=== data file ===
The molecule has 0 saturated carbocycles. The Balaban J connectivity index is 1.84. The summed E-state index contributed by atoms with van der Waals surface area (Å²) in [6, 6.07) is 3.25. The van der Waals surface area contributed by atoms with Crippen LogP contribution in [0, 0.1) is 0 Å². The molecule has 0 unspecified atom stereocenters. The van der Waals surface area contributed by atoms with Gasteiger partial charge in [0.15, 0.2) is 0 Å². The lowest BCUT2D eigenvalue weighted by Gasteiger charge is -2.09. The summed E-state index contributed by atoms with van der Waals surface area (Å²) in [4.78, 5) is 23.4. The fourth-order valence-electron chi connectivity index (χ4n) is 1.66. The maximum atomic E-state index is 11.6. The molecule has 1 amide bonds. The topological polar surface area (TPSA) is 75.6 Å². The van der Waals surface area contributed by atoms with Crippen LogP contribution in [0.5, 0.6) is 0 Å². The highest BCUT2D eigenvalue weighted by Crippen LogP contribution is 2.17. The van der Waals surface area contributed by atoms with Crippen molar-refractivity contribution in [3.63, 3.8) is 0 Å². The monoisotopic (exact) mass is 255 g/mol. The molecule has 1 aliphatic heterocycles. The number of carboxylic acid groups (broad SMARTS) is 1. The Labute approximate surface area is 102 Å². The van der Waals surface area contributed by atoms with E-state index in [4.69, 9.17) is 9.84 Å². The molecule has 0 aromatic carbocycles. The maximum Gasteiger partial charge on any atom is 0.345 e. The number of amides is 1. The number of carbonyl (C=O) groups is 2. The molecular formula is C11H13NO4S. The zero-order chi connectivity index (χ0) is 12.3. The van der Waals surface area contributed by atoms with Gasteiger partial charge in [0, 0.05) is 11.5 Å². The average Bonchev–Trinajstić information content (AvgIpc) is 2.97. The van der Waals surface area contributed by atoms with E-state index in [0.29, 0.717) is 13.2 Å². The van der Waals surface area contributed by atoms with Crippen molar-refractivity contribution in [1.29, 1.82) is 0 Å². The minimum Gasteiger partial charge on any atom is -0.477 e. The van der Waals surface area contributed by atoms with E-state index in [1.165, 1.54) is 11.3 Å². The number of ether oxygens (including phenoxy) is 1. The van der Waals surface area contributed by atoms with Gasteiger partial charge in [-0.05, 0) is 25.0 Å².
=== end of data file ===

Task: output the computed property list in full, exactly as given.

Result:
The molecule has 0 saturated carbocycles. The Balaban J connectivity index is 1.84. The summed E-state index contributed by atoms with van der Waals surface area (Å²) in [6, 6.07) is 3.25. The van der Waals surface area contributed by atoms with Crippen LogP contribution in [0, 0.1) is 0 Å². The molecule has 0 unspecified atom stereocenters. The van der Waals surface area contributed by atoms with Gasteiger partial charge in [0.15, 0.2) is 0 Å². The lowest BCUT2D eigenvalue weighted by Gasteiger charge is -2.09. The summed E-state index contributed by atoms with van der Waals surface area (Å²) in [4.78, 5) is 23.4. The fourth-order valence-electron chi connectivity index (χ4n) is 1.66. The maximum atomic E-state index is 11.6. The molecule has 1 amide bonds. The topological polar surface area (TPSA) is 75.6 Å². The van der Waals surface area contributed by atoms with Crippen LogP contribution in [0.5, 0.6) is 0 Å². The highest BCUT2D eigenvalue weighted by Crippen LogP contribution is 2.17. The van der Waals surface area contributed by atoms with Crippen molar-refractivity contribution in [3.63, 3.8) is 0 Å². The monoisotopic (exact) mass is 255 g/mol. The molecule has 1 aliphatic heterocycles. The number of carboxylic acid groups (broad SMARTS) is 1. The Labute approximate surface area is 102 Å². The van der Waals surface area contributed by atoms with E-state index in [4.69, 9.17) is 9.84 Å². The molecule has 0 aromatic carbocycles. The maximum Gasteiger partial charge on any atom is 0.345 e. The number of amides is 1. The number of carbonyl (C=O) groups is 2. The molecular formula is C11H13NO4S. The zero-order chi connectivity index (χ0) is 12.3. The van der Waals surface area contributed by atoms with Gasteiger partial charge in [0, 0.05) is 11.5 Å². The average Bonchev–Trinajstić information content (AvgIpc) is 2.97. The van der Waals surface area contributed by atoms with E-state index in [0.29, 0.717) is 13.2 Å². The van der Waals surface area contributed by atoms with Crippen molar-refractivity contribution in [1.29, 1.82) is 0 Å². The minimum Gasteiger partial charge on any atom is -0.477 e. The van der Waals surface area contributed by atoms with E-state index in [1.165, 1.54) is 11.3 Å². The number of ether oxygens (including phenoxy) is 1. The van der Waals surface area contributed by atoms with Gasteiger partial charge in [-0.05, 0) is 25.0 Å².